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deathroll

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deathroll last won the day on December 13 2015

deathroll had the most liked content!

About deathroll

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  1. Well, we are supposed to get a very quick little cold snap this weekend. Gonna heat right up again Monday. We'll see if 2 to 3 days makes any kind of difference. NICE fish by the way!
  2. Well man, sounds like you know a lot more than us fishermen visiting the site here. That's great. Thing is, your contention doesn't quite match up with my actual fishing observations, or the observations of my fishing buddies or of oakleaf here on the Online Fisherman. Been fishing Tampa Bay, by boat, for 15 years now, average at least once a week, motoring and fishing from the Gandy/Weedon Island area south across all the flats, to Pinellas Point, under the Skyway and along and out past Ft. Desoto. Use live bait and an array of artificials. And I/we are not finding fish right now. So good to get your input though. Now let me get this straight, it's called "fishing", not "gauranteeing", right; so very helpful.
  3. Thanks oakleaf. I appreciate not only the response but confirmation of the sincere observation that I made while out fishing. Seems strange that EVERYTHING would disappear, especially as the water is not really cold as yet.
  4. Anybody been out in the Bay recently? No?
  5. Lots and lots of boats/guys out working the mullet run in Tampa Bay. These guys work hard; stay out 24/7. They're all throwing cast nets, no big seines or gill nets or anything. And they are getting mullet but, there are no other fish out there. Yeah, I know, maybe it's me, and maybe it is, but me and my buddies are fishing waters we know, and yet, nuttin honey, a few ladies and a couple of puffers but no real fish. The water's not cold yet, still above 70 but there just aren't any trout or reds. Anybody know anything about the mullet run and if/how it affects recreational fishing in Tampa Bay?
  6. Excellent! I LOVE blue crabs; my favorite meal but I've never seen this. Not sure I need or want to eat a bunch of thick fried batter but I sure did enjoy your photos and learning about something new (at least to me).
  7. Could not agree more. I fish 3 times/week, very much enjoy actually catching fish when I get out and both understand and appreciate the need/value of conservation/preservation/science. I appreciate the men and women who are interested enough and care enough to go to school, earn degrees, earn higher degrees, accrue education debt and then objectively conduct scientific studies, all for $35,000 to $75,000/year researching what's best for the resource. I also understand that what's best for the resource is what's best for those interested in harvesting that resource (me). Nice thread, Captain Rodney. Thanks for supporting science (my desire to catch fish).
  8. More "cool" - http://www.ultraskiff.com/
  9. https://www.kickstarter.com/projects/gofishcam/gofish-cam?ref=category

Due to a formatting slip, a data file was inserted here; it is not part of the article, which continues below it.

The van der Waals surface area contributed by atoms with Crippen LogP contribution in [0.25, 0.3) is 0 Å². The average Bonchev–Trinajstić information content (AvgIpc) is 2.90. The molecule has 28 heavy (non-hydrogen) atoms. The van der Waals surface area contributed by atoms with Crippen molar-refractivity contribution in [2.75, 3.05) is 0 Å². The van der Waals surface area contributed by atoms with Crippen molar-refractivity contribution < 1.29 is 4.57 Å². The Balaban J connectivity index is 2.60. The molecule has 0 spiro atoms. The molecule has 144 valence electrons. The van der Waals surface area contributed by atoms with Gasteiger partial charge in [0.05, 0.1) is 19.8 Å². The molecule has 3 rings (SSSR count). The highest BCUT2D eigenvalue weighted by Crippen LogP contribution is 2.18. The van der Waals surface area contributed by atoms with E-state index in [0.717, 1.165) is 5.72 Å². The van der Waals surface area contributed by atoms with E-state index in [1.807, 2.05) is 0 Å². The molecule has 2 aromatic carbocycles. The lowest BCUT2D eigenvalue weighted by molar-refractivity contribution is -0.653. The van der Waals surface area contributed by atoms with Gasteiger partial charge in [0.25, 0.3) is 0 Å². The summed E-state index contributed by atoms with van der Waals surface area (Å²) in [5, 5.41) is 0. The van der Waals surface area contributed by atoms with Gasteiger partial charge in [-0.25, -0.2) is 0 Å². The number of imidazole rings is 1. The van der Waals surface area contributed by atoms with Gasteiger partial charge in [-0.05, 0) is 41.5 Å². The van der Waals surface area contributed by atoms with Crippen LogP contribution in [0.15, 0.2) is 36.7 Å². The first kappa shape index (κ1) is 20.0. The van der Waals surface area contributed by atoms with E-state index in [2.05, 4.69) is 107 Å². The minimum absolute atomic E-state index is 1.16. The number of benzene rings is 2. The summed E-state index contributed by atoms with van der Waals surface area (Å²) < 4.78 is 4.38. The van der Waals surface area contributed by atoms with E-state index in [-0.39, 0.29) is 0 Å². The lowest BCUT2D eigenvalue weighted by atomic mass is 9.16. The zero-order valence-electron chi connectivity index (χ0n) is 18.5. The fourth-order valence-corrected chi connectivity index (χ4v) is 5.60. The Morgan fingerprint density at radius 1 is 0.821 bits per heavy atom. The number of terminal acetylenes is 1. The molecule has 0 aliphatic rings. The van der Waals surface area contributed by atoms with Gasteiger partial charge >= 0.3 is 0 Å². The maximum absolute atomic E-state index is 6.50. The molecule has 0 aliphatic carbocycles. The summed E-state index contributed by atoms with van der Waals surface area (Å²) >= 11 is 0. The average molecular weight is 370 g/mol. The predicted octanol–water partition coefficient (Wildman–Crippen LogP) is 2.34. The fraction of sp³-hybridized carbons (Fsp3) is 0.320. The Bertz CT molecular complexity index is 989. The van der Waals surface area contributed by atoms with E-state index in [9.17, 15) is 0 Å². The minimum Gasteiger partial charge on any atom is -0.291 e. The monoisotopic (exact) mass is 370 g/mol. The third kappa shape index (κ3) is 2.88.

10. Alongside your kayak in 15 to 25 minutes and swims away kicking after that. I've caught tarpon from both motorized boats and kayaks and they are very different things. Boat fisherman get long runs followed by long, grueling fights dragging the fish back to them. Yak fisherman get runs and rides but do not have to give away and then take back hundreds of yards of line to/from the fish, again and again and again. When you catch a tarpon from a kayak, you are always either puling the fish back to the yak or pulling the yak to the fish. You are constantly gaining on him. There is much less rod, reel and line needed for the sport of yak fishing than is needed from an anchored boat.
  11. More than enough. Tarpon from a kayak is very different than tarpon from a boat, bridge or pier. From a conventional boat or stationary structure, folks have to play, tire out and then haul a tarpon in and they need a lot of rod, reel and line to do so. From a kayak, you don't need near as much rod, reel or line, as the fish is not running away from you but is instead dragging you along (in a very light and streamline craft). You can literally lock your drag down and prevent any line from escaping. What's more, you may reel your yak closer to the fish as much as you reel the fish closer to the yak. Good luck.
  12. Do not scale. Preheat oven to 425. Place fish on an oven rack and place fish/rack into heated oven. Leave for 10 minutes, then turn the fish over and leave for another 10 minutes. Take the fish out and serve. Use 2 forks to peel fish open (two halves). Remove bones and/or meat. Salt and pepper. Lemon to taste. Leaves the skin and scales intact.Note: nothing more simple, it works and it's delicious.
  13. Hooked my 1st one on 5-2-13. Jumped 3 times. Forgot to bow and he was gone.Hooked my next one yesterday. Believe the kayak helped a LOT. Once hooked, he jumped 3 times and then just towed us around until he was tired. Moving kayak has got to be much easier than a stationary/anchored boat or pier.All the best.
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